Any one of the education choice proposals being pushed by Gov. Kim Reynolds and Republican lawmakers would be a major shift in Iowa education policy.
But the governor’s bill, Senate File 159, includes all three of Reynolds’ top priorities. It creates scholarships allowing families with students in schools under federal improvement plans to use taxpayer funds to pay for private school. Open enrollment limits in districts seeking to keep higher-income students from leaving in the name of diversity would be eliminated. School districts, groups and individuals could petition the state to start charter schools.
Iowa has for years resisted the notion of providing taxpayer-funded scholarships, or vouchers. Open enrollment decisions have largely been left up to local districts. Iowa currently has only a modest charter school program. Reynolds’ plan represents a big change in a state that has traditionally focused education reform efforts on improving public schools.
Pushing all three in a single legislative session would be a mistake in a normal year. But pursuing these changes during a pandemic, when Iowans have limited opportunities to make their voices heard and access the legislative process, is even worse. On top of that, Republicans who run the Legislature have declined to require mask-wearing in the Capitol, making in-person participation not only difficult but dangerous.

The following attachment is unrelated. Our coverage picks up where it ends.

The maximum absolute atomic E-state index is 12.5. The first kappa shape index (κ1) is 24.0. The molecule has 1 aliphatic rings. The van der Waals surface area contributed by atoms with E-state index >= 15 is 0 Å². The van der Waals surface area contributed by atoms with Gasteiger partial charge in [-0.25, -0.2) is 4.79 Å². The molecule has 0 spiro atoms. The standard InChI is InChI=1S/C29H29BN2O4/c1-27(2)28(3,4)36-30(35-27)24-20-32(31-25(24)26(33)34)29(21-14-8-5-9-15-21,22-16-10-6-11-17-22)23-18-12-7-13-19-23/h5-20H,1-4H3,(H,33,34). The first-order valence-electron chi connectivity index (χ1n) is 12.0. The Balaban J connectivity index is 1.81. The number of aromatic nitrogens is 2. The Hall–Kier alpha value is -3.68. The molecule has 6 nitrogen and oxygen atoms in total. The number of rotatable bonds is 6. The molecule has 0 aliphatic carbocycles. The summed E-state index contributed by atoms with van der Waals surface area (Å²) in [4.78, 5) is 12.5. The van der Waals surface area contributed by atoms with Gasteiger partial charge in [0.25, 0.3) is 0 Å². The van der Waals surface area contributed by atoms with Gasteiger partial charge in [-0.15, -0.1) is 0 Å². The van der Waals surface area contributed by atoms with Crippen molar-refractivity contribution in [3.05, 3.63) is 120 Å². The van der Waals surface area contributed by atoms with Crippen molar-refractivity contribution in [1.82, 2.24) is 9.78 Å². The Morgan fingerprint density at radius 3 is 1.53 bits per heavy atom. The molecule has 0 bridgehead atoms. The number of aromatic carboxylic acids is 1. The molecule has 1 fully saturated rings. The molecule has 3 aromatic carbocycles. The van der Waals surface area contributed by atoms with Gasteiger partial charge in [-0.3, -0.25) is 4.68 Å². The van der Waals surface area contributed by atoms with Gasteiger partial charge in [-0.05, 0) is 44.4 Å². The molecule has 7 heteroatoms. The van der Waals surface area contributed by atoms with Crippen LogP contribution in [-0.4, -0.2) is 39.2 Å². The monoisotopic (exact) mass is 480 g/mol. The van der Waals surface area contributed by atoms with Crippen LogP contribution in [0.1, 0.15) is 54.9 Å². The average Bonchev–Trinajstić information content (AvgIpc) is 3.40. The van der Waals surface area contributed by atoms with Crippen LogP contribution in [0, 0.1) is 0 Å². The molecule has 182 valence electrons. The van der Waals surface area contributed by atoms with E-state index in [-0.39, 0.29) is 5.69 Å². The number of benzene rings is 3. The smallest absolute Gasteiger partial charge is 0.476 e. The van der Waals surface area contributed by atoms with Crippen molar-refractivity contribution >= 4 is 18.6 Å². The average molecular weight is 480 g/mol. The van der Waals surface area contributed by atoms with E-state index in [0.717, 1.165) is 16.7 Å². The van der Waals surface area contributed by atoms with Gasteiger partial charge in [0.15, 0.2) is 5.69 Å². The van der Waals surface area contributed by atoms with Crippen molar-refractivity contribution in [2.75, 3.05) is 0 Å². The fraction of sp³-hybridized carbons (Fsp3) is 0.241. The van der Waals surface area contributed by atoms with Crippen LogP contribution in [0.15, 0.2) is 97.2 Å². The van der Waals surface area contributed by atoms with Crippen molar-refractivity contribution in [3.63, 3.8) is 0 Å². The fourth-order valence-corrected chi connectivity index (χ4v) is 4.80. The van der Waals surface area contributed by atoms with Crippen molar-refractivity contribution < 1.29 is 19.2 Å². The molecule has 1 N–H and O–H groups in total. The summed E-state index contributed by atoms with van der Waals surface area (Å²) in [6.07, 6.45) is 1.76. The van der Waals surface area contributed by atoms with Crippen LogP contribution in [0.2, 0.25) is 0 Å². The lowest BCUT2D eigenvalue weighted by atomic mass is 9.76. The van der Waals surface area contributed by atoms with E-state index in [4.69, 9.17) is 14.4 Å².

A slower approach would make more sense. Perhaps consider charter schools this year, giving public districts an opportunity to pursue innovative programs and approaches. Some of that is already happening in Eastern Iowa, where students can attend Kirkwood Community College regional centers and Cedar Rapids are students are participating in project-based learning through Iowa BIG.
Charter schools are public schools, required to have detailed plans for how they would improve student achievement. If the governor wants more choice, districts would have the opportunity to provide it inside their boundaries and at current attendance centers.
The governor and legislators should give innovation a chance before throwing open the escape hatch for open enrollment or providing taxpayer-funded vouchers. These should be last resorts. Although Reynolds’ scholarships would pull a small fraction of funding away from public schools, we’re wary of how the program might be expanded in the future.
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And it’s disappointing that alongside her plans for choice Reynolds offered no major initiatives for improving public schools. That’s a jolting departure from past governors.
Lawmakers must slow down and leave the most controversial proposals for a future session when Iowans can be part of the process.
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